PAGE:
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Pulmonary Fibrosis Overview

Pulmonary fibrosis means scarring of the lung. Many diseases can cause pulmonary fibrosis including infections, radiation therapy, certain medications, and some diseases such as rheumatoid arthritis, scleroderma, mixed connective tissue disease, and systemic lupus erythematosus. The most common cause of pulmonary fibrosis is idiopathic pulmonary fibrosis (pulmonary fibrosis of unknown cause).


Symptoms and Diagnosis

In some types of pulmonary fibrosis, the process starts with inflammation. Evidence suggests that inflammation can contribute to the scarring process. Once scarring sets in, medications can do very little for the disease. The approach in the medical treatment of pulmonary fibrosis is to stop the inflammation in hopes of stopping future scarring, although new medications are focused on attacking the cells producing the scar.

In other types of pulmonary fibrosis (such as idiopathic pulmonary fibrosis), there may be little inflammation before scarring develops. The most common symptoms of pulmonary fibrosis are shortness of breath, particularly with activities, and cough. The fibrosis is usually first suspected by your physician when he or she hears “crackles” when listening to your lungs (sounds similar to Velcro being torn apart) or when he or she sees scarring on a chest x-ray.

To confirm a diagnosis of pulmonary fibrosis, a high-resolution chest CT scan is often performed because it can sometimes determine the cause of the fibrosis. It can also lead the lung specialist to the best part of the lung for biopsy.

The next step is frequently a bronchoscopy with bronchoalveolar lavage and sometimes with transbronchial biopsy. Bronchoalveolar lavage is a technique in which the lung is rinsed out. The rinsings are then analyzed in the laboratory for the type of inflammation present, evidence of cancer cells, and evidence of certain infections. A transbronchial biopsy is performed through the bronchoscope and yields small, pinhead-sized pieces of lung, which can be looked at under the microscope to determine the cause of fibrosis. Because these biopsies are small, they do not permit a confident diagnosis in all types of pulmonary fibrosis.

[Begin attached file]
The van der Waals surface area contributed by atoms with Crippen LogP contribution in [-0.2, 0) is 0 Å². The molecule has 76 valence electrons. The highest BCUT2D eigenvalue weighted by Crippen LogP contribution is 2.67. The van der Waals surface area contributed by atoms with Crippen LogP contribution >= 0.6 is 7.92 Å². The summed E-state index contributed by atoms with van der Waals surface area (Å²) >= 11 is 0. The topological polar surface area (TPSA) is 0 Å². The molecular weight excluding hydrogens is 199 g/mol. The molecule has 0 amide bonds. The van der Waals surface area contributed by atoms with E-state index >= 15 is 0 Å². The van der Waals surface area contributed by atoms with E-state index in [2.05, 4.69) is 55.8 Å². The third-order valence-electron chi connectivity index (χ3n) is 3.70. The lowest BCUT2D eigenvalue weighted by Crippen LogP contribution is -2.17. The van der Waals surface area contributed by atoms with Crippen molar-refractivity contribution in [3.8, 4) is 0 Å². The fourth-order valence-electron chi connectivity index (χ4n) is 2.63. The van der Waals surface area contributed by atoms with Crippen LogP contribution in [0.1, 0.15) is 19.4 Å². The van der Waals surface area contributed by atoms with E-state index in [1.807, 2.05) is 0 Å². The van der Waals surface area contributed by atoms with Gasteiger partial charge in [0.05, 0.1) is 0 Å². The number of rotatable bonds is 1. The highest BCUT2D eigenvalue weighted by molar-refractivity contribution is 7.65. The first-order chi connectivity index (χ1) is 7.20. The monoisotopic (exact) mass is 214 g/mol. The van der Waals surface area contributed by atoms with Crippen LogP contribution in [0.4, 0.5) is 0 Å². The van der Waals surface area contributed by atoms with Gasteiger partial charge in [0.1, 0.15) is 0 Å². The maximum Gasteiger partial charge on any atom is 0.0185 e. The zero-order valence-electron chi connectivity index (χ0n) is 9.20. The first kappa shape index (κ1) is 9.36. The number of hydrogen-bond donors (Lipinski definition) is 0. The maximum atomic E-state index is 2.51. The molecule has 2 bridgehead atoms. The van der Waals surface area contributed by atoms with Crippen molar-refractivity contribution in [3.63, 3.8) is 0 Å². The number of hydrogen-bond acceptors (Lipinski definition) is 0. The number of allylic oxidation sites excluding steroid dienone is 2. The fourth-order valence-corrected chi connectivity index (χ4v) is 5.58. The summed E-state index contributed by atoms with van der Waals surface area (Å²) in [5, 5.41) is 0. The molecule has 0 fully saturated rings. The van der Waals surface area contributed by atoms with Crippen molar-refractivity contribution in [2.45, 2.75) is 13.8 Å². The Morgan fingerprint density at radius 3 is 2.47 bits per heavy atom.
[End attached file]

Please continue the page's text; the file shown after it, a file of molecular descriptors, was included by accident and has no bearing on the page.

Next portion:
All in all, high-resolution CAT scan and bronchoscopy will yield a firm diagnosis in about half of cases. If the diagnosis remains uncertain, then an open lung biopsy is often performed. This is done by being admitted to the hospital, being taken to the operating room, and being put under general anesthesia.  A surgeon makes an incision in the chest to remove thumbnail-sized pieces of lung for microscopic analysis.

To determine the stage of the pulmonary fibrosis, pulmonary function studies and sometimes pulmonary exercise tests are performed to determine how severely the fibrosis is affecting your lung function. Pulmonary function studies are frequently performed periodically to determine whether the lungs are responding to treatment.

Pulmonary exercise tests can be done either with a 6-minute walk test (when the patient walks in a hallway as fast as possible for 6 minutes) or with a cardiopulmonary exercise test (when a patient rides a stationary bicycle and various breathing measurements are made during exercise).


Treatment and Prognosis

The treatment of pulmonary fibrosis varies depending on the cause of the condition. For the form of idiopathic pulmonary fibrosis called “usual interstitial pneumonitis” (the most severe form of pulmonary fibrosis), options can include no treatment, conventional treatment with immunosuppressant medications, and experimental treatment.

Conventional medications include prednisone (an oral corticosteroid medication) and/or cyclophosphamide or azathioprine. These medications are usually given a trial of three to six months and if there is no benefit, then they are discontinued. The benefit of these medications in idiopathic pulmonary fibrosis is fairly minimal, but these drugs can be very effective in some forms of pulmonary fibrosis associated with collagen vascular diseases (such as scleroderma, rheumatoid arthritis, etc.). N-acetylcysteine (“NAC”) is an over-the-counter medication taken 3 times a day that may be helpful in some patients with usual interstitial pneumonitis, particularly if coupled with prednisone and azathioprine.